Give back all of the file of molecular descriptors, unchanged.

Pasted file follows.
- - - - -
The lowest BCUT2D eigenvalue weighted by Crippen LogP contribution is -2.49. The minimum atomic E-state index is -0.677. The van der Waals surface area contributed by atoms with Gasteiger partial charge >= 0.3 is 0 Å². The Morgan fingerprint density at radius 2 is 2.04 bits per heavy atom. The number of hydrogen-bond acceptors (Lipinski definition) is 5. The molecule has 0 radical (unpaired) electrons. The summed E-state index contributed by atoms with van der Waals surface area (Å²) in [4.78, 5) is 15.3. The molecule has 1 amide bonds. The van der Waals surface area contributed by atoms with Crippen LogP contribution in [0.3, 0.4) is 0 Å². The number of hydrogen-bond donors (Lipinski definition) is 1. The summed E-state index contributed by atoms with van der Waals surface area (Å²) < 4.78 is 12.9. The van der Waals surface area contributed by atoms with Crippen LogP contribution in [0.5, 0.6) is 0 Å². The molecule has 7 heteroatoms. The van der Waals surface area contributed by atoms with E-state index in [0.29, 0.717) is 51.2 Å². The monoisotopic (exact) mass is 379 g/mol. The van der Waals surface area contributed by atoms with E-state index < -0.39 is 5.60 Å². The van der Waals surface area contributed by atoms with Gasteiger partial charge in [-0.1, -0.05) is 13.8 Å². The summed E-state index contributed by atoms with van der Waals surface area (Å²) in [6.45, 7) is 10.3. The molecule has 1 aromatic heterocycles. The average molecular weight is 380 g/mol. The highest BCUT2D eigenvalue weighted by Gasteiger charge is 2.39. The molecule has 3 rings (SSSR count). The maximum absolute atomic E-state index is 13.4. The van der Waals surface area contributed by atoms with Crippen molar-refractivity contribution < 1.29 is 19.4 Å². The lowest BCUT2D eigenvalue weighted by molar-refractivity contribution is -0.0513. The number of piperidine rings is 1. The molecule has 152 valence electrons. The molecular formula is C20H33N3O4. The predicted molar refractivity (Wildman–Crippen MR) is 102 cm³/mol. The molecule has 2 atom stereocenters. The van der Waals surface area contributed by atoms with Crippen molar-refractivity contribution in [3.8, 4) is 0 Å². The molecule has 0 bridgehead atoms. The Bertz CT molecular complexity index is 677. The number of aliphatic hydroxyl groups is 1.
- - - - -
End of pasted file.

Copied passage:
The lowest BCUT2D eigenvalue weighted by Crippen LogP contribution is -2.49. The minimum atomic E-state index is -0.677. The van der Waals surface area contributed by atoms with Gasteiger partial charge >= 0.3 is 0 Å². The Morgan fingerprint density at radius 2 is 2.04 bits per heavy atom. The number of hydrogen-bond acceptors (Lipinski definition) is 5. The molecule has 0 radical (unpaired) electrons. The summed E-state index contributed by atoms with van der Waals surface area (Å²) in [4.78, 5) is 15.3. The molecule has 1 amide bonds. The van der Waals surface area contributed by atoms with Crippen LogP contribution in [0.3, 0.4) is 0 Å². The number of hydrogen-bond donors (Lipinski definition) is 1. The summed E-state index contributed by atoms with van der Waals surface area (Å²) < 4.78 is 12.9. The van der Waals surface area contributed by atoms with Crippen LogP contribution in [0.5, 0.6) is 0 Å². The molecule has 7 heteroatoms. The van der Waals surface area contributed by atoms with E-state index in [0.29, 0.717) is 51.2 Å². The monoisotopic (exact) mass is 379 g/mol. The van der Waals surface area contributed by atoms with E-state index < -0.39 is 5.60 Å². The van der Waals surface area contributed by atoms with Gasteiger partial charge in [-0.1, -0.05) is 13.8 Å². The summed E-state index contributed by atoms with van der Waals surface area (Å²) in [6.45, 7) is 10.3. The molecule has 1 aromatic heterocycles. The average molecular weight is 380 g/mol. The highest BCUT2D eigenvalue weighted by Gasteiger charge is 2.39. The molecule has 3 rings (SSSR count). The maximum absolute atomic E-state index is 13.4. The van der Waals surface area contributed by atoms with Crippen molar-refractivity contribution < 1.29 is 19.4 Å². The lowest BCUT2D eigenvalue weighted by molar-refractivity contribution is -0.0513. The number of piperidine rings is 1. The molecule has 152 valence electrons. The molecular formula is C20H33N3O4. The predicted molar refractivity (Wildman–Crippen MR) is 102 cm³/mol. The molecule has 2 atom stereocenters. The van der Waals surface area contributed by atoms with Crippen molar-refractivity contribution in [3.8, 4) is 0 Å². The molecule has 0 bridgehead atoms. The Bertz CT molecular complexity index is 677. The number of aliphatic hydroxyl groups is 1.